Have you ever wondered how points are awarded for TOEFL questions that have more than one correct answer? If you have, you’ve come to the right place! In this TOEFL Tuesday video, I explain how partial credit works for 2 point TOEFL questions. There are also TOEFL questions that are worth 3 points, and even some that are worth 4! We’ll talk about those as well in the video. However, know that the 2 point questions are the ones the show up most often on the test.
The Final Reading Question
The last question on each reading passage is always worth more than one point. You’ll see either 3 or 4 reading passages on the TOEFL, so you’ll get 3 or 4 reading questions that are worth more than just one point. The final reading question is usually worth 2 points, but could also be worth 3 points or 4.
Know that you might also get a Listening question that is worth more than one point. These questions are graded the same way the reading questions are (which we’ll explain below).
A Note About Points
When we’re talking about questions that are worth two points, we’re not talking about points on the 0 – 30 scale. This is the scaled score that you get for each section of the TOEFL. This score is calculated using what’s called a “raw score,” which is comes from the actual number of points you get on each question. So if you get 2 points for one question, those 2 points count directly towards your raw score (not your scaled score). If you’d like to learn more about how the raw score and the scaled score work, you can read about that in this blog post.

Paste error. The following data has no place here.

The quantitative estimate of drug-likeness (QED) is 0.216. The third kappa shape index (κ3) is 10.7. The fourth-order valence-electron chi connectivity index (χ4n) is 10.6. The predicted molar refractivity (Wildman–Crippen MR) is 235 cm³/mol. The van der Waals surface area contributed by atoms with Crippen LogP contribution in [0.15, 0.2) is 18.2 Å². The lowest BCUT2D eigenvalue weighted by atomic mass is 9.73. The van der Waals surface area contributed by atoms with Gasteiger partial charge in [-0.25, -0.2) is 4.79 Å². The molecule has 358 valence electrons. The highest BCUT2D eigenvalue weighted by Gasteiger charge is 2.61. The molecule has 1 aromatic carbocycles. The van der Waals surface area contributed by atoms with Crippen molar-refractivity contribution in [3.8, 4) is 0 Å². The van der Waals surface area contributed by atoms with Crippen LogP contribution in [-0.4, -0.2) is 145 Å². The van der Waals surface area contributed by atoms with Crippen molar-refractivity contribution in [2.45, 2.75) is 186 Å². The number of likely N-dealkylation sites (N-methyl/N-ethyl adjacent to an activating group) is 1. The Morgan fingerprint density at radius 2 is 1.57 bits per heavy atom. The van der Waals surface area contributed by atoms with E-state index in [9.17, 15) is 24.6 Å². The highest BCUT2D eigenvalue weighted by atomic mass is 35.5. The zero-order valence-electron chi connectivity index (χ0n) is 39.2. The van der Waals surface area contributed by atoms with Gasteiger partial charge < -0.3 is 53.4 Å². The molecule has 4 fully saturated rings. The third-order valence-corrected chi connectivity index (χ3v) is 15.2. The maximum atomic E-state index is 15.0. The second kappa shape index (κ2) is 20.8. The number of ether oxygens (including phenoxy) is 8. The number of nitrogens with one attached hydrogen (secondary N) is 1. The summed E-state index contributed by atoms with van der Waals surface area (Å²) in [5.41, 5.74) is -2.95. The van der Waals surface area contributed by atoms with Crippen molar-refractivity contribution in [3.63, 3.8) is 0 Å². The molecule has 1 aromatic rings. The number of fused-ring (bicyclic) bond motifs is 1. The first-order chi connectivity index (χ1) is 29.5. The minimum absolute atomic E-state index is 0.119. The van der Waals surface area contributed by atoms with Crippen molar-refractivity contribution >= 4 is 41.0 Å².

How Partial Grading Works
When a question is worth more than one point, your score for that question decreases from the maximum by one point for each right answer that you miss. Questions that are worth two points will have three correct answers. So if you choose all three correct answers, you’ll get two points. If you choose two correct answers, you’ll get one point. And if you choose one correct answer (or none), you won’t get any points for that question.
Let’s talk about another example: imagine that you get a question that’s worth 4 points. These questions have 7 correct answers! If you choose all 7 correct answers, you’ll get 4 points. If you choose 6 correct answers you’ll get 3 points, and if you chose 5 correct answers you’ll get 2 points. If you only choose 4 correct answers you’ll get 1 point. Finally, if you choose less than 4 correct answers, you won’t get any points for that question.